BOSTON — The dazzling play Rays shortstop Yunel Escobar made Wednesday night against the Red Sox looked amazing enough from afar.
Second baseman Ben Zobrist had an even better view.
"The most impressive thing," Zobrist said Thursday, "was how easy he made it look."
Escobar went to his left to snare Dustin Pedroia's grounder, then flipped it in one smooth motion behind his back directly from his glove to Zobrist to start a double play. He said it was the kind of play that just happens.
"I don't plan on doing stuff like that," he said, with bench coach Dave Martinez interpreting. "It's just kind of a reaction play. I'm just glad Zobrist was ready."
Zobrist said he wasn't sure what to expect as the play, which was No. 1 on ESPN's SportsCenter "Top Plays" and an Internet attraction Thursday, unfolded.
"I was definitely surprised," he said. "You don't expect somebody to go behind their back in a game. Maybe in batting practice to play around. But it was smooth and easy and perfect."
Actually, Zobrist acknowledged later, he probably shouldn't have been that surprised.
"Just playing around, he did a lot of that in spring training," Zobrist said. "You just kind of know he's that kind of player and likes to be creative out in the field. So I was kind of expecting something with a glove flip or something to that effect. But it went around the back and was perfect, and that's what I didn't expect."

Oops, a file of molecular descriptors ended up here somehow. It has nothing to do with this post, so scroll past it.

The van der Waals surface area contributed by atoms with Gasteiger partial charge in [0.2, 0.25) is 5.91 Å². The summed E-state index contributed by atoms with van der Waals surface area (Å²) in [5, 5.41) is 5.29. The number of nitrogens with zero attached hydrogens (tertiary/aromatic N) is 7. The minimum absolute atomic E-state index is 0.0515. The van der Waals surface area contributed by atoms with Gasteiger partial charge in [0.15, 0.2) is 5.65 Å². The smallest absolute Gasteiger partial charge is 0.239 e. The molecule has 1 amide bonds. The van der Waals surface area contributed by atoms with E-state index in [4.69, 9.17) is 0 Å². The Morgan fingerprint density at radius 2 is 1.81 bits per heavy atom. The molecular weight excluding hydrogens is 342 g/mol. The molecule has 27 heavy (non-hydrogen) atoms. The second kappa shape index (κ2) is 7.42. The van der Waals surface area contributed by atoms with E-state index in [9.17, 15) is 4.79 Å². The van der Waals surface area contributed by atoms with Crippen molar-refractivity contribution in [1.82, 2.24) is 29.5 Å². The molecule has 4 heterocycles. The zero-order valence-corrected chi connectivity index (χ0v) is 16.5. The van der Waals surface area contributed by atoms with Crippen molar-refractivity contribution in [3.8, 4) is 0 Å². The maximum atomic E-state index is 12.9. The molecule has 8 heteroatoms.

Escobar has been making a good impression for a while now, setting a Rays record with 53 consecutive error-free games until an errant throw Tuesday. He has only five errors total.
Manager Joe Maddon said he knew Escobar was good defensively when the Rays landed him in a winter trade from the Marlins, who had taken him back in their salary dump deal with the Blue Jays. But Maddon said Escobar has exceeded what he first thought.
"Maybe even a little bit better possibly or probably," Maddon said. "The mistakes that he had made in the past that I saw were really on the routine play, not even as much on anything difficult to his right or his left. Right now the routine play is hit at him, and I know you've noticed, poommm, in the chest at first base."
Escobar came with a reputation, among other things, for being flashy at times. But Maddon said he felt it was important to not say or do anything to limit Escobar's creativity.
"I really believe when you try to restrict a player like that, give him too many thoughts, you're going to take away that play you saw (Wednesday) night," Maddon said.
Overall, the Rays have had nothing but good experiences with Escobar and great things to say about him.
"I think in the beginning, regardless of how we were and how it is in spring training there was still that thing in the back of his mind that this may change if I'm not playing well," Maddon said. "In the beginning (of the season) he did struggle and we stayed with him and nothing did change. I think he finally realized if you do have a bad game or two, nothing's going to change."
Escobar said he likes playing for the Rays, and he likes winning.
Also, "I love to put on a show. That's the fun of me playing the game."
Actually, Maddon said, Escobar has changed Zobrist, who has become a little flashier playing alongside him.
"He's definitely had a great influence on Zobrist," Maddon said. "Zobrist looks like he's from Havana right now himself. The plays he's making up the middle are spectacular. Zobrist has definitely added some chrome."